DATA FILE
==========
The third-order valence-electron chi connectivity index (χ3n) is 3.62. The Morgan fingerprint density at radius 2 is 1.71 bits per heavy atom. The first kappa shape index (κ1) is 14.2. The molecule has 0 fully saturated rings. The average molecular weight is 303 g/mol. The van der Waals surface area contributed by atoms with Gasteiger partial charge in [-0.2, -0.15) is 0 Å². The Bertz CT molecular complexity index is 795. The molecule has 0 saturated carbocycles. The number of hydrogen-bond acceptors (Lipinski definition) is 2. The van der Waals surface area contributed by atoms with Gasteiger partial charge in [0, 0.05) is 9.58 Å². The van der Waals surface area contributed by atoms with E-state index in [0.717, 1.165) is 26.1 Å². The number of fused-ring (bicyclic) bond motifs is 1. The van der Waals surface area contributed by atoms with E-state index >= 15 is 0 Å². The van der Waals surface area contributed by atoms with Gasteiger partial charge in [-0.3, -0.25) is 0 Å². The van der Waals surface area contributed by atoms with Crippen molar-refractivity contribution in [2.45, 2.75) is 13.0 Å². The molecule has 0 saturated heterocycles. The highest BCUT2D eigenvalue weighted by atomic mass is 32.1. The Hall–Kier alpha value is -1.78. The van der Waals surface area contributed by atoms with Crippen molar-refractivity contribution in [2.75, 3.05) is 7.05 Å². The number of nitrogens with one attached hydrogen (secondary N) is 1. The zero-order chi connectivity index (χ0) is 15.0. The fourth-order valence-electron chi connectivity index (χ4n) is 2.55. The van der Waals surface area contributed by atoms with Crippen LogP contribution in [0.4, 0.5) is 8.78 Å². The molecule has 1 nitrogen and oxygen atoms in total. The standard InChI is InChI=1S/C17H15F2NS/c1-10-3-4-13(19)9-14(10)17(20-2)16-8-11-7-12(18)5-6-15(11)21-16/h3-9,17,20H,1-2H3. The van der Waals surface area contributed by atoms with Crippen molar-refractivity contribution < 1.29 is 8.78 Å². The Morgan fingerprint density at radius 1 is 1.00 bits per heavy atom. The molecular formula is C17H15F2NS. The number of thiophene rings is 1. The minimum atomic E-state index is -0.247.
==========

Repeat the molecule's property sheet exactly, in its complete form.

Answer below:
The third-order valence-electron chi connectivity index (χ3n) is 3.62. The Morgan fingerprint density at radius 2 is 1.71 bits per heavy atom. The first kappa shape index (κ1) is 14.2. The molecule has 0 fully saturated rings. The average molecular weight is 303 g/mol. The van der Waals surface area contributed by atoms with Gasteiger partial charge in [-0.2, -0.15) is 0 Å². The Bertz CT molecular complexity index is 795. The molecule has 0 saturated carbocycles. The number of hydrogen-bond acceptors (Lipinski definition) is 2. The van der Waals surface area contributed by atoms with Gasteiger partial charge in [0, 0.05) is 9.58 Å². The van der Waals surface area contributed by atoms with E-state index in [0.717, 1.165) is 26.1 Å². The number of fused-ring (bicyclic) bond motifs is 1. The van der Waals surface area contributed by atoms with E-state index >= 15 is 0 Å². The van der Waals surface area contributed by atoms with Gasteiger partial charge in [-0.3, -0.25) is 0 Å². The van der Waals surface area contributed by atoms with Crippen molar-refractivity contribution in [2.45, 2.75) is 13.0 Å². The molecule has 0 saturated heterocycles. The highest BCUT2D eigenvalue weighted by atomic mass is 32.1. The Hall–Kier alpha value is -1.78. The van der Waals surface area contributed by atoms with Crippen molar-refractivity contribution in [2.75, 3.05) is 7.05 Å². The number of nitrogens with one attached hydrogen (secondary N) is 1. The zero-order chi connectivity index (χ0) is 15.0. The fourth-order valence-electron chi connectivity index (χ4n) is 2.55. The van der Waals surface area contributed by atoms with Crippen LogP contribution in [0.4, 0.5) is 8.78 Å². The molecule has 1 nitrogen and oxygen atoms in total. The standard InChI is InChI=1S/C17H15F2NS/c1-10-3-4-13(19)9-14(10)17(20-2)16-8-11-7-12(18)5-6-15(11)21-16/h3-9,17,20H,1-2H3. The van der Waals surface area contributed by atoms with Crippen molar-refractivity contribution < 1.29 is 8.78 Å². The Morgan fingerprint density at radius 1 is 1.00 bits per heavy atom. The molecular formula is C17H15F2NS. The number of thiophene rings is 1. The minimum atomic E-state index is -0.247.